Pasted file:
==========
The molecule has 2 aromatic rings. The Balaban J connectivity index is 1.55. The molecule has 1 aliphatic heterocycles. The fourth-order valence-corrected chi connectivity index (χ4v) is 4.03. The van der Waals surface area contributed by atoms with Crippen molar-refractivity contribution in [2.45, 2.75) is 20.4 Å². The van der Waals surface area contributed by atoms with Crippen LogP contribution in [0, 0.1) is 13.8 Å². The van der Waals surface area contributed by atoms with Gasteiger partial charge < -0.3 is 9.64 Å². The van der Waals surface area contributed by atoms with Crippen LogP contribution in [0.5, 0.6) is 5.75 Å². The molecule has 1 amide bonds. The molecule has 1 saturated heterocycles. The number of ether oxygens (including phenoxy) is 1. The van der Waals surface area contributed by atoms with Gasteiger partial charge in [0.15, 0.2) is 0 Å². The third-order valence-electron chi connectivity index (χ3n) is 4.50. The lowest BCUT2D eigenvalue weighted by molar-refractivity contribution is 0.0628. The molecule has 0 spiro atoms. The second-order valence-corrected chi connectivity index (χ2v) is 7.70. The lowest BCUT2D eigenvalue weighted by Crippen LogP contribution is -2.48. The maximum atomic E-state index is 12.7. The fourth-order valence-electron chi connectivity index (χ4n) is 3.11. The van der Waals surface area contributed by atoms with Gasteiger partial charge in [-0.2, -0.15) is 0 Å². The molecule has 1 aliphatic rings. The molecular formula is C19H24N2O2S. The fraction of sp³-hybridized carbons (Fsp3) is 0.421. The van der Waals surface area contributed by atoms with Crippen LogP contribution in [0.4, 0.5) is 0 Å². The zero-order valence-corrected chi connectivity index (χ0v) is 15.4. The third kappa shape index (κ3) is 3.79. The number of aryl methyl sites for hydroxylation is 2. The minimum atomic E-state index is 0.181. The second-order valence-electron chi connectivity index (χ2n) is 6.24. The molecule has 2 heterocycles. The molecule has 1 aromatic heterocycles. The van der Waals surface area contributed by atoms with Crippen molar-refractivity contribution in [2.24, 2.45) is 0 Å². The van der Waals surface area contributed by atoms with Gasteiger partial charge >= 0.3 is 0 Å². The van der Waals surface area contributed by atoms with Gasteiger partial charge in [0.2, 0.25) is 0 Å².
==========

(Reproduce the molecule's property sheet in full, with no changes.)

The molecule has 2 aromatic rings. The Balaban J connectivity index is 1.55. The molecule has 1 aliphatic heterocycles. The fourth-order valence-corrected chi connectivity index (χ4v) is 4.03. The van der Waals surface area contributed by atoms with Crippen molar-refractivity contribution in [2.45, 2.75) is 20.4 Å². The van der Waals surface area contributed by atoms with Crippen LogP contribution in [0, 0.1) is 13.8 Å². The van der Waals surface area contributed by atoms with Gasteiger partial charge < -0.3 is 9.64 Å². The van der Waals surface area contributed by atoms with Crippen LogP contribution in [0.5, 0.6) is 5.75 Å². The molecule has 1 amide bonds. The molecule has 1 saturated heterocycles. The number of ether oxygens (including phenoxy) is 1. The van der Waals surface area contributed by atoms with Gasteiger partial charge in [0.15, 0.2) is 0 Å². The third-order valence-electron chi connectivity index (χ3n) is 4.50. The lowest BCUT2D eigenvalue weighted by molar-refractivity contribution is 0.0628. The molecule has 0 spiro atoms. The second-order valence-corrected chi connectivity index (χ2v) is 7.70. The lowest BCUT2D eigenvalue weighted by Crippen LogP contribution is -2.48. The maximum atomic E-state index is 12.7. The fourth-order valence-electron chi connectivity index (χ4n) is 3.11. The van der Waals surface area contributed by atoms with Gasteiger partial charge in [-0.2, -0.15) is 0 Å². The molecule has 1 aliphatic rings. The molecular formula is C19H24N2O2S. The fraction of sp³-hybridized carbons (Fsp3) is 0.421. The van der Waals surface area contributed by atoms with Crippen LogP contribution in [0.4, 0.5) is 0 Å². The zero-order valence-corrected chi connectivity index (χ0v) is 15.4. The third kappa shape index (κ3) is 3.79. The number of aryl methyl sites for hydroxylation is 2. The minimum atomic E-state index is 0.181. The second-order valence-electron chi connectivity index (χ2n) is 6.24. The molecule has 2 heterocycles. The molecule has 1 aromatic heterocycles. The van der Waals surface area contributed by atoms with Crippen molar-refractivity contribution in [2.24, 2.45) is 0 Å². The van der Waals surface area contributed by atoms with Gasteiger partial charge >= 0.3 is 0 Å². The van der Waals surface area contributed by atoms with Gasteiger partial charge in [0.2, 0.25) is 0 Å².